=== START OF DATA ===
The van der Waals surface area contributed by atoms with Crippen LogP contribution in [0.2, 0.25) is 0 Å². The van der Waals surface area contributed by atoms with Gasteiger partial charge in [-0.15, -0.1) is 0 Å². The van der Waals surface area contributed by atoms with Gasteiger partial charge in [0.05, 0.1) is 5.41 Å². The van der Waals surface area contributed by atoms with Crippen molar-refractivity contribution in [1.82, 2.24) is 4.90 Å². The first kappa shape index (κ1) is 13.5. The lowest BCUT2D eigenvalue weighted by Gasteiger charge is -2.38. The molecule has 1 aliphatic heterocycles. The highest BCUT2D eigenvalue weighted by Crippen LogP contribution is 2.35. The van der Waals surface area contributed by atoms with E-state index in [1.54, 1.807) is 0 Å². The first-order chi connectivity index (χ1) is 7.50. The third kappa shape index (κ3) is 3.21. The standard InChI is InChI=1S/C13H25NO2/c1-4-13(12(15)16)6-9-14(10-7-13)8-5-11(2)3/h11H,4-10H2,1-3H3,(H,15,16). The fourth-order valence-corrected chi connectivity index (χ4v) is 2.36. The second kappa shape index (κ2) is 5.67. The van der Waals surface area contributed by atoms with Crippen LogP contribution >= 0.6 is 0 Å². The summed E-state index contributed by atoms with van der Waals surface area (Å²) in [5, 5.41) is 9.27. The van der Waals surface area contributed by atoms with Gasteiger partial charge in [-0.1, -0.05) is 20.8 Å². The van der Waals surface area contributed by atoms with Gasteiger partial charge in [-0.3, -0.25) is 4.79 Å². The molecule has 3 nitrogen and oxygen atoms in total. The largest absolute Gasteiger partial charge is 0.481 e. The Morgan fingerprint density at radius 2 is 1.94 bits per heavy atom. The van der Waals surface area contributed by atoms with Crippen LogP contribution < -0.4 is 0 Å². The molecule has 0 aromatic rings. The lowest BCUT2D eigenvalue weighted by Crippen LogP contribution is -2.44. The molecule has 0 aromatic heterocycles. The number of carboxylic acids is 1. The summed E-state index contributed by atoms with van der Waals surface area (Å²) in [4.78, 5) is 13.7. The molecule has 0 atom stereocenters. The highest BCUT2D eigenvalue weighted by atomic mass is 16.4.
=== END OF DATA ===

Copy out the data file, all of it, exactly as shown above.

The van der Waals surface area contributed by atoms with Crippen LogP contribution in [0.2, 0.25) is 0 Å². The van der Waals surface area contributed by atoms with Gasteiger partial charge in [-0.15, -0.1) is 0 Å². The van der Waals surface area contributed by atoms with Gasteiger partial charge in [0.05, 0.1) is 5.41 Å². The van der Waals surface area contributed by atoms with Crippen molar-refractivity contribution in [1.82, 2.24) is 4.90 Å². The first kappa shape index (κ1) is 13.5. The lowest BCUT2D eigenvalue weighted by Gasteiger charge is -2.38. The molecule has 1 aliphatic heterocycles. The highest BCUT2D eigenvalue weighted by Crippen LogP contribution is 2.35. The van der Waals surface area contributed by atoms with E-state index in [1.54, 1.807) is 0 Å². The first-order chi connectivity index (χ1) is 7.50. The third kappa shape index (κ3) is 3.21. The standard InChI is InChI=1S/C13H25NO2/c1-4-13(12(15)16)6-9-14(10-7-13)8-5-11(2)3/h11H,4-10H2,1-3H3,(H,15,16). The fourth-order valence-corrected chi connectivity index (χ4v) is 2.36. The second kappa shape index (κ2) is 5.67. The van der Waals surface area contributed by atoms with Crippen LogP contribution >= 0.6 is 0 Å². The summed E-state index contributed by atoms with van der Waals surface area (Å²) in [5, 5.41) is 9.27. The van der Waals surface area contributed by atoms with Gasteiger partial charge in [-0.1, -0.05) is 20.8 Å². The van der Waals surface area contributed by atoms with Gasteiger partial charge in [-0.3, -0.25) is 4.79 Å². The molecule has 3 nitrogen and oxygen atoms in total. The largest absolute Gasteiger partial charge is 0.481 e. The Morgan fingerprint density at radius 2 is 1.94 bits per heavy atom. The van der Waals surface area contributed by atoms with Crippen LogP contribution < -0.4 is 0 Å². The molecule has 0 aromatic rings. The lowest BCUT2D eigenvalue weighted by Crippen LogP contribution is -2.44. The molecule has 0 aromatic heterocycles. The number of carboxylic acids is 1. The summed E-state index contributed by atoms with van der Waals surface area (Å²) in [4.78, 5) is 13.7. The molecule has 0 atom stereocenters. The highest BCUT2D eigenvalue weighted by atomic mass is 16.4.